By the looks of thing, she'll be sacked and cracked but not backed.
>> No. 85468 Anonymous
28th March 2019
Thursday 5:07 pm
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Found this in a book from 2003.
>> No. 85469 Anonymous
28th March 2019
Thursday 5:30 pm
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>>85458

Is she daft or something? You can't persuade people by offering to do something you were obviously already going to do.
>> No. 85470 Anonymous
28th March 2019
Thursday 5:45 pm
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>>85469

>Is she daft or something?

She's coming apart at the seams. Promising to resign arguably makes it less likely that she'll get her deal through. A lot of Tory moderates will be terrified that the deal will pass, Johnson or Mogg will win a leadership contest, immediately rescind the WA and plunge us into an unplanned no-deal.
>> No. 85471 Anonymous
28th March 2019
Thursday 6:43 pm
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>>85470
>>plunge us into an unplanned no-deal.

Better pop to B&Q now if I want my Killdozer up and running before then.
>> No. 85472 Anonymous
28th March 2019
Thursday 7:08 pm
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>>85471
I'm curious if any of you lot have actually stocked up on anything.
>> No. 85473 Anonymous
28th March 2019
Thursday 7:13 pm
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>>85472
I bought three packets of biscuits yesterday but I'm already down to one so I'm not sure it counts.
>> No. 85474 Anonymous
28th March 2019
Thursday 7:59 pm
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>>85472

I have my usual stock of batteries, flashlights, pocket knives, water purification tablets, cigarette lighters and half sovereigns. Come the apocalypse, market traders will be the new elite.
>> No. 85475 Anonymous
28th March 2019
Thursday 8:28 pm
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>>85472

I do have rice (no, really), tins, bottled water, dried food, that sort of thing, probably enough to last a couple of months. We also have two freezers and the outside one is full of meat mostly. This isn't really to do with brexit though, I'm just a deranged, paranoid mentalist person who goes camping often, and likes the idea of having a backup plan, you really never know. One of my grandparents saw the worst of the Soviet era and was quick to teach me just how quickly things can go badly in terms of food and supplies. As such I've always sort of kept a stock of decent food without ever really thinking about it.

Strongly considering making some pemmican now, mind.
>> No. 85476 Anonymous
28th March 2019
Thursday 8:37 pm
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>>85475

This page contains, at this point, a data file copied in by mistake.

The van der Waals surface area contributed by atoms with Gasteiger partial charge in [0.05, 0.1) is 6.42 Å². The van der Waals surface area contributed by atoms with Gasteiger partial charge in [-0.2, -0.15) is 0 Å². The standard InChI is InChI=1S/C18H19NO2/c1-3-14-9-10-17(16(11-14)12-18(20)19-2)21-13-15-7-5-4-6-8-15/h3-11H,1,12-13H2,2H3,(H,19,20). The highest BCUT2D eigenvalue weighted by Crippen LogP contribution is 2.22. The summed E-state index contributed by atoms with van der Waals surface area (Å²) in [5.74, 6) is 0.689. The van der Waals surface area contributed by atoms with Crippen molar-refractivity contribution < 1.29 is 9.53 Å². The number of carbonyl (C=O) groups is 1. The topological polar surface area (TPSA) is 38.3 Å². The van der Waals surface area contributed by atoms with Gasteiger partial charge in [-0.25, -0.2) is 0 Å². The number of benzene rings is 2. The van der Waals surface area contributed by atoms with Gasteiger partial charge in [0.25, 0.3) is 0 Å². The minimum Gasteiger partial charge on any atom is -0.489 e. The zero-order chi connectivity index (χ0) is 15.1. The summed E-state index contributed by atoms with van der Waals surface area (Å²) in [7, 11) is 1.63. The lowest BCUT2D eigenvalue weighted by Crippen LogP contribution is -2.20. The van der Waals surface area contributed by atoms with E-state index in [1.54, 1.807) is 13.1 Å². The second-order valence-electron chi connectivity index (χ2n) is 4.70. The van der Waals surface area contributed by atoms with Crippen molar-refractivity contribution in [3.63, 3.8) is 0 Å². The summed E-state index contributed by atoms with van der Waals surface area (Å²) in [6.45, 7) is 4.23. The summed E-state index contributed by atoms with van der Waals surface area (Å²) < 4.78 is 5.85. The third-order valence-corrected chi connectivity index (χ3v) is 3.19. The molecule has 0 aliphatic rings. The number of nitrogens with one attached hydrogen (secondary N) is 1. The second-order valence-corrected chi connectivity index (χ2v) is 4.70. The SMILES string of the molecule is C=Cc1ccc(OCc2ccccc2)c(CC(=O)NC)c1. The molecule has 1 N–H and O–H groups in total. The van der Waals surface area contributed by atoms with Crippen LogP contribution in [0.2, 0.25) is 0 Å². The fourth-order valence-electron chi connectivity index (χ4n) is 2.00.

You realise you'll be the first cunt anybody burgles and caves your head in with a cricket bat, right?

At least in America, prepper cunts go the whole nine yards, turning their house into a castle with more guns than you can shake a stick at. Over here, you're at the mercy of roving packs of yobs, and the best plan is probably to be one of them.

Personally, I'm just going straight to cannibalism. I'm not even going to wait for the riots to stop, I'll just start eating people and putting their skulls on sticks in my front garden. That should keep would-be looters away, and if it doesn't, I simply get a free meal.
>> No. 85477 Anonymous
28th March 2019
Thursday 8:50 pm
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>>85476

They'd have to know, for a start. I don't plan on telling anyone (non anonymously) I've got a shed full of rice. It's feasible some of my neighbours could have seen something, but A) all of my neighbours are pensioners and B) I'm in the most defensible position in the cul-de-sac. I won't be running the generator until long after the riots have weakened the population.

I also do have a firearms license, as it happens. Even without that, I just need to have a longer cricket bat than they do. I'm willing to kill to protect my tins of beans and Huel powders. My missus is quite good at archery too, I was thinking about learning that myself, for once the food runs out and I'm having to hunt deer, the bow seems a better option.

Any roving mob will be quickly mowed down by my Land Rover as they bottleneck at the entrance to the street.
>> No. 85478 Anonymous
28th March 2019
Thursday 10:32 pm
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>>85477

>Huel powders

I think you'll find yourself opting for long pig pretty quickly. That stuff is like drinking someone else's puke.
>> No. 85479 Anonymous
28th March 2019
Thursday 10:37 pm
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>>85478

It doesn't really taste like anything to me, even with the flavouring powders. I'd get bored of it, not disgusted.
>> No. 85480 Anonymous
29th March 2019
Friday 12:48 pm
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>>85477

Hope your hiding behind a VPN, if the rozzers see your comment you rapidly won't have a firearms license
>> No. 85481 Anonymous
29th March 2019
Friday 12:48 pm
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>>85477

Hope your hiding behind a VPN, if the rozzers see your comment you rapidly won't have a firearms license
>> No. 85482 Anonymous
29th March 2019
Friday 12:51 pm
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>>85480

I don't have one anyway. This is the internet, mate.